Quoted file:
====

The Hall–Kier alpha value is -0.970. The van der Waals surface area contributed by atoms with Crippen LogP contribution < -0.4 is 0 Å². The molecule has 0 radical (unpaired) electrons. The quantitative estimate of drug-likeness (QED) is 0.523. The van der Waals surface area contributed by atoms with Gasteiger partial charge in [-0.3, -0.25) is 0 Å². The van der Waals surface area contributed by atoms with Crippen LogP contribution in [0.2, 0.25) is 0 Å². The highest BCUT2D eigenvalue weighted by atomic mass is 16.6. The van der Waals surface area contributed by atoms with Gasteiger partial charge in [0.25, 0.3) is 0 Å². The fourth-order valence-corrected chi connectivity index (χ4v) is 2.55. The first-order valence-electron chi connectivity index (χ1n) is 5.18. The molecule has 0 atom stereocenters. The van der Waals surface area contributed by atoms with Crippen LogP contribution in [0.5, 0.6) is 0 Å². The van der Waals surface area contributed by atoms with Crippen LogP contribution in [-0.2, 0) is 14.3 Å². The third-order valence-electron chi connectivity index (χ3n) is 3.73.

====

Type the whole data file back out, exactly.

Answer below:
The Hall–Kier alpha value is -0.970. The van der Waals surface area contributed by atoms with Crippen LogP contribution < -0.4 is 0 Å². The molecule has 0 radical (unpaired) electrons. The quantitative estimate of drug-likeness (QED) is 0.523. The van der Waals surface area contributed by atoms with Gasteiger partial charge in [-0.3, -0.25) is 0 Å². The van der Waals surface area contributed by atoms with Crippen LogP contribution in [0.2, 0.25) is 0 Å². The highest BCUT2D eigenvalue weighted by atomic mass is 16.6. The van der Waals surface area contributed by atoms with Gasteiger partial charge in [0.25, 0.3) is 0 Å². The fourth-order valence-corrected chi connectivity index (χ4v) is 2.55. The first-order valence-electron chi connectivity index (χ1n) is 5.18. The molecule has 0 atom stereocenters. The van der Waals surface area contributed by atoms with Crippen LogP contribution in [0.5, 0.6) is 0 Å². The van der Waals surface area contributed by atoms with Crippen LogP contribution in [-0.2, 0) is 14.3 Å². The third-order valence-electron chi connectivity index (χ3n) is 3.73.